An incident in Auckland on Sunday shows that, sooner rather than later, firearms locked in police cars will prove too far away to save lives.
A man with a gun arrived at Waitakere Hospital, Henderson, and threatened staff. Unarmed police happened to be inside and were alerted by security.
The man was between the officers and their patrol car, which had firearms locked inside. The officers had two choices. Confront the man unarmed, or take cover and hope he didn't kill someone while they waited for back-up.
The officers decided to confront him. The man fired a shotgun at the patrol car. Despite this show of force, one officer distracted him while the other got to the car and retrieved a firearm. Once armed, the officers were able to arrest him safely.
A happy outcome, thanks to extraordinary bravery and a lot of luck. Had the man fired at the officers rather than their car, we could be mourning the deaths of two policemen.
Had the officers retreated, the man could have shot someone else, taken a hostage or gone on a rampage.
If, on the other hand, New Zealand police officers carried a gun on their hip the pair would have been in a position immediately to begin to contain the situation, challenge the man to surrender and, if necessary, take action in self-defence or defence of another.
The Police Association's biennial survey, last carried out in 2013 by Nielsen, shows more than two-thirds of frontline police believe it's now necessary to be armed. The same survey shows a majority of the public (56 per cent) agree.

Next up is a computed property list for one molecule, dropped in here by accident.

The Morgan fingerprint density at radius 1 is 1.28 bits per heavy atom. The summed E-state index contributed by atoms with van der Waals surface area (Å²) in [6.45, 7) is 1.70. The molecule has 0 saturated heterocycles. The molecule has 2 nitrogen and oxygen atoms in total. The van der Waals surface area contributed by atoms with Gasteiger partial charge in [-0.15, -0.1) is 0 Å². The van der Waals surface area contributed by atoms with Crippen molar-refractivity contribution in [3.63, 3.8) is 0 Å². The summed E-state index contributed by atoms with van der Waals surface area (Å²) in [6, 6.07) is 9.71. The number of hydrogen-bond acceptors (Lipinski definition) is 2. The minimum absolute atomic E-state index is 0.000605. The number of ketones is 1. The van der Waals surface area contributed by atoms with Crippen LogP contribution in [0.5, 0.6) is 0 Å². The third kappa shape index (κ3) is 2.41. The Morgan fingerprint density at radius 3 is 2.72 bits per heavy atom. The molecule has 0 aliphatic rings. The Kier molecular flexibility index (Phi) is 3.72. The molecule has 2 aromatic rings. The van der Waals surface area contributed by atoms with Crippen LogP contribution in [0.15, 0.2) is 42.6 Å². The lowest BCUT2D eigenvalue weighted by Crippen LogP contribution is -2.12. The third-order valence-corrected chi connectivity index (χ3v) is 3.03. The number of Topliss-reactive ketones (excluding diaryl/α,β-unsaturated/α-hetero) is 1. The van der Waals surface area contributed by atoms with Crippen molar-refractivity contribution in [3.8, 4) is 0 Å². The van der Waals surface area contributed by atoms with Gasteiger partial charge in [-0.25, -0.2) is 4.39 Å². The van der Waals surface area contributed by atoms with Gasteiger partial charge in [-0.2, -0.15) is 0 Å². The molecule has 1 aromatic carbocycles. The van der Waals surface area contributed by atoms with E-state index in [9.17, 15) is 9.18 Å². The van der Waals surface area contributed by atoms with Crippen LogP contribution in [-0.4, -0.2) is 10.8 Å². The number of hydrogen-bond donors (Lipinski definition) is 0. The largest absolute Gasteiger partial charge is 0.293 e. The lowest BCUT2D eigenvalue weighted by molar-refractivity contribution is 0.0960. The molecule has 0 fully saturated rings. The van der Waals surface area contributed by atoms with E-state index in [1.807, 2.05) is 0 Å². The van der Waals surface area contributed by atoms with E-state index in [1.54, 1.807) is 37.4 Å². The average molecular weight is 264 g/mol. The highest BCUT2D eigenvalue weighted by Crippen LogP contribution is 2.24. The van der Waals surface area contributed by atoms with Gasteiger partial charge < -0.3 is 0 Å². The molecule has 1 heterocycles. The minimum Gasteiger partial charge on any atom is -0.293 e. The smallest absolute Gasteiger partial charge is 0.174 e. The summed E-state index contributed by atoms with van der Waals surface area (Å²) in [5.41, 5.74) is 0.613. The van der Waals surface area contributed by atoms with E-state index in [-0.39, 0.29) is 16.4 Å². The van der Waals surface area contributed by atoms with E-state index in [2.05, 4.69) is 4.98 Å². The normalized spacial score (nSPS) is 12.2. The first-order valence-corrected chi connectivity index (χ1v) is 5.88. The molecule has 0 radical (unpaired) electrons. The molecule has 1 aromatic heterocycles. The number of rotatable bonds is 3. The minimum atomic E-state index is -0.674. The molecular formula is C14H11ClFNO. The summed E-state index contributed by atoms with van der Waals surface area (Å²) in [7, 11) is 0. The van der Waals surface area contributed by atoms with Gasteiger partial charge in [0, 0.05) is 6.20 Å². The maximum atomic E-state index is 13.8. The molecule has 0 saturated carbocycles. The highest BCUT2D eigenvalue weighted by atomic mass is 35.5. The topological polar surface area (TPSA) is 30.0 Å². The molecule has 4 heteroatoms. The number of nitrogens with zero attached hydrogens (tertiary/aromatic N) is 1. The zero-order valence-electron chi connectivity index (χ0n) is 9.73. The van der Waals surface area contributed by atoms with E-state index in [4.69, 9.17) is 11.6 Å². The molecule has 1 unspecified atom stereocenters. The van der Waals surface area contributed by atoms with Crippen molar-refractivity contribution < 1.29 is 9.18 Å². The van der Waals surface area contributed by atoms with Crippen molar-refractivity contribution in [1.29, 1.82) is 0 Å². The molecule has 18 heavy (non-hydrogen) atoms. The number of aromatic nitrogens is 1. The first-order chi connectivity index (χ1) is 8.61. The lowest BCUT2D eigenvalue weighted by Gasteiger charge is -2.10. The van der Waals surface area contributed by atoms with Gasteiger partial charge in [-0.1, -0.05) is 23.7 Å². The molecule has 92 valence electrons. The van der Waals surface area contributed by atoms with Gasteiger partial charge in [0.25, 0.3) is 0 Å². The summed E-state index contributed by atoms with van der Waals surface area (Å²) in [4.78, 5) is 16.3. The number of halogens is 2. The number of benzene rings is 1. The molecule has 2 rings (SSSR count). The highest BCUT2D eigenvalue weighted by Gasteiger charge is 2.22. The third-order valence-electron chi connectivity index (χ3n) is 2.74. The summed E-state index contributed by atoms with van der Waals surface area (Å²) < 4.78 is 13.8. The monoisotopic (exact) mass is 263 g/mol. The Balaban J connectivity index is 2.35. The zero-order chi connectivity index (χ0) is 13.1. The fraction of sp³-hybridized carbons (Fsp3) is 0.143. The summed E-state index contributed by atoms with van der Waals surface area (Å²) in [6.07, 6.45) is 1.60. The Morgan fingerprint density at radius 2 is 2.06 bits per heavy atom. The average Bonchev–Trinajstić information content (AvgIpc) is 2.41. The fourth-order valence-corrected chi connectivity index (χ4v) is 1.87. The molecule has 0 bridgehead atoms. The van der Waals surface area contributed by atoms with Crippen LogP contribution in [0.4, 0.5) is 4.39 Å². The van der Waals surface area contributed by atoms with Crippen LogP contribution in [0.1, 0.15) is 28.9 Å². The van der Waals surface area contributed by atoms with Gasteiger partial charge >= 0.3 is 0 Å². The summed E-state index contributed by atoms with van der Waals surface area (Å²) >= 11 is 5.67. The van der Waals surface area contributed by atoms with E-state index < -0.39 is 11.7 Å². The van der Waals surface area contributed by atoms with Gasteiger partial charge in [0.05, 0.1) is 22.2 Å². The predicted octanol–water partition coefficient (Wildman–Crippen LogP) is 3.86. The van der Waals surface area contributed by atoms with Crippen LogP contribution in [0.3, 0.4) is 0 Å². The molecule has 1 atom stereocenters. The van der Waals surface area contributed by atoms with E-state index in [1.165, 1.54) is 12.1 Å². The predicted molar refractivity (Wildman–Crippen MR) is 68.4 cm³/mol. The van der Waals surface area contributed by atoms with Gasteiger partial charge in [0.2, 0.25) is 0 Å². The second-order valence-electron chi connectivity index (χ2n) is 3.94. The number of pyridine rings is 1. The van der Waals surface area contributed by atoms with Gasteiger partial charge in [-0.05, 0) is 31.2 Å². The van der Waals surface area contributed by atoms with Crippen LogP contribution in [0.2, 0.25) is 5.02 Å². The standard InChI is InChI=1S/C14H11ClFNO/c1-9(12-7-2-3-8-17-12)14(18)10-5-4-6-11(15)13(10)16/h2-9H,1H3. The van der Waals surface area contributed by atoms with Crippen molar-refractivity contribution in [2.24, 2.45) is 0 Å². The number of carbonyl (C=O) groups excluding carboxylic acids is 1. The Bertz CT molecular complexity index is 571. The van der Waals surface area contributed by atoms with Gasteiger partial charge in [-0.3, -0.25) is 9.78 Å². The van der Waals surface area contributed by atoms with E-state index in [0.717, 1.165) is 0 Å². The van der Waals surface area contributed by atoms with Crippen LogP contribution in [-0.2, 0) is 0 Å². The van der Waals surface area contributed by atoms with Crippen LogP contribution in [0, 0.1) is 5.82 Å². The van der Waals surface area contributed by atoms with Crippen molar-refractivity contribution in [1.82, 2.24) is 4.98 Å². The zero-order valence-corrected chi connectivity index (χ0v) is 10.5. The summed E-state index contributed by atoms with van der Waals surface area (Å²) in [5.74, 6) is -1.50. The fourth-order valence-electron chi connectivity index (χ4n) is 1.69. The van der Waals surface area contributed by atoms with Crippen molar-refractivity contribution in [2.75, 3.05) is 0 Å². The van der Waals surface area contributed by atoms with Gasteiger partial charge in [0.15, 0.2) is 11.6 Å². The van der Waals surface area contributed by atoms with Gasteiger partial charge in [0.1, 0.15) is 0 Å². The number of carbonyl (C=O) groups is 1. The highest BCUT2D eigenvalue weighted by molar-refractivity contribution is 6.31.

Armed incidents unfold without warning. A weapon locked in a vehicle when needed is no use to anyone. We don't want officers forced to stand by while an offender kills someone or goes on a rampage. That happened in Cumbria, Britain, in 2010, when a man killed 12 and injured another 11 before taking his own life. Unarmed police followed him after the first two shootings, but were forced to retreat when he threatened them with a shotgun. He fled and continued his deadly spree.
Fortunately, mass killings are rare. We all hope another Aramoana or Raurimu never happens again. Armed offender incidents, however, are not rare. They are now so commonplace as to pass virtually without mention, unless the incident is compounded by a carjacking or high-speed chase.
Arming police cannot spark an arms race because criminals are already armed. Most drug dealers, gang members and associates have access to firearms and frequently carry them for self-defence, or to threaten and intimidate rivals. The fact police are not their intended targets is cold comfort when someone stumbles across their path and gets shot.
These are the circumstances of several incidents in recent years - the murder of Don Wilkinson and Len Snee, the wounding of Jeremy Snow, Bruce Lamb, Mitch Alatalo and an Auckland officer during a routine traffic stop in 2012. Other officers have been threatened or shot at.
Finding guns during routine traffic stops or search warrants is almost a daily occurrence.
Just the day after the Waitakere incident two unarmed officers in Otara happened on armed suspects who attempted a carjacking as they fled.
But armed offenders are not limited to the organised criminal underworld. Armed robbers target everything from armoured cars to dairies. There are those who are armed and aggrieved, with specific targets and a determination to do harm. Domestic incidents, and the Ashburton Winz office shooting, fall into that category. And there are fugitives, desperate to avoid capture at any cost.
The recent shooting of an officer in a Hamilton supermarket carpark comes to mind.
The sad reality is we will see many more deaths at the hands of run-of-the-mill armed offenders. It won't be long before one of those deaths occurs because police at the scene couldn't take action to save a life, because they weren't armed. It is time to overcome our squeamishness and arm police.
• Greg O'Connor is president of the Police Association
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